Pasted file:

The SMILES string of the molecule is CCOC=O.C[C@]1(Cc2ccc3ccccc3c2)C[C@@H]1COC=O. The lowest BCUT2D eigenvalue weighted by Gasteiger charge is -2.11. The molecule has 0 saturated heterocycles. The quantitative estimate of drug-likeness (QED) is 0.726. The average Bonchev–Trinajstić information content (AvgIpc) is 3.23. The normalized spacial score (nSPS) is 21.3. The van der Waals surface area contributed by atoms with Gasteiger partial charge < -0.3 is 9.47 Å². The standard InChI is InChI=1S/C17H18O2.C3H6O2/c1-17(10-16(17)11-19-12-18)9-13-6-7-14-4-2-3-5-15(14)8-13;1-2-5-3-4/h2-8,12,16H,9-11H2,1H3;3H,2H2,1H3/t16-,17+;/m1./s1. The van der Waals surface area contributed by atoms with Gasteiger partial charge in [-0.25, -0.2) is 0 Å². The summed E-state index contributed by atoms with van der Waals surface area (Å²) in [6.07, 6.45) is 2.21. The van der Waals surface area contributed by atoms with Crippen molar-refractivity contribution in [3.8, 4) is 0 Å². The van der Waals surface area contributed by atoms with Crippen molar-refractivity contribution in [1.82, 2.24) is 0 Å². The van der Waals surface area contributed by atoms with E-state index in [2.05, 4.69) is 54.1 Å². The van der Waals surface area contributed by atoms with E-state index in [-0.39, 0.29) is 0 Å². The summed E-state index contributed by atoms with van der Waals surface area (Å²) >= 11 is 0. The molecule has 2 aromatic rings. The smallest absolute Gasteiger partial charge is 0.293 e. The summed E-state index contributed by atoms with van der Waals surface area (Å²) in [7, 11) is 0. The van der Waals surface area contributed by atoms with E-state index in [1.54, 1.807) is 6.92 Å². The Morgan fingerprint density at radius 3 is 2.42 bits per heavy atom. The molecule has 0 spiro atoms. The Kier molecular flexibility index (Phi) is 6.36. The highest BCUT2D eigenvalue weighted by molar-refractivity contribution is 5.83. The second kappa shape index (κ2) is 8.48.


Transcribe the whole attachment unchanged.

The SMILES string of the molecule is CCOC=O.C[C@]1(Cc2ccc3ccccc3c2)C[C@@H]1COC=O. The lowest BCUT2D eigenvalue weighted by Gasteiger charge is -2.11. The molecule has 0 saturated heterocycles. The quantitative estimate of drug-likeness (QED) is 0.726. The average Bonchev–Trinajstić information content (AvgIpc) is 3.23. The normalized spacial score (nSPS) is 21.3. The van der Waals surface area contributed by atoms with Gasteiger partial charge < -0.3 is 9.47 Å². The standard InChI is InChI=1S/C17H18O2.C3H6O2/c1-17(10-16(17)11-19-12-18)9-13-6-7-14-4-2-3-5-15(14)8-13;1-2-5-3-4/h2-8,12,16H,9-11H2,1H3;3H,2H2,1H3/t16-,17+;/m1./s1. The van der Waals surface area contributed by atoms with Gasteiger partial charge in [-0.25, -0.2) is 0 Å². The summed E-state index contributed by atoms with van der Waals surface area (Å²) in [6.07, 6.45) is 2.21. The van der Waals surface area contributed by atoms with Crippen molar-refractivity contribution in [3.8, 4) is 0 Å². The van der Waals surface area contributed by atoms with Crippen molar-refractivity contribution in [1.82, 2.24) is 0 Å². The van der Waals surface area contributed by atoms with E-state index in [2.05, 4.69) is 54.1 Å². The van der Waals surface area contributed by atoms with E-state index in [-0.39, 0.29) is 0 Å². The summed E-state index contributed by atoms with van der Waals surface area (Å²) >= 11 is 0. The molecule has 2 aromatic rings. The smallest absolute Gasteiger partial charge is 0.293 e. The summed E-state index contributed by atoms with van der Waals surface area (Å²) in [7, 11) is 0. The van der Waals surface area contributed by atoms with E-state index in [1.54, 1.807) is 6.92 Å². The Morgan fingerprint density at radius 3 is 2.42 bits per heavy atom. The molecule has 0 spiro atoms. The Kier molecular flexibility index (Phi) is 6.36. The highest BCUT2D eigenvalue weighted by molar-refractivity contribution is 5.83. The second kappa shape index (κ2) is 8.48.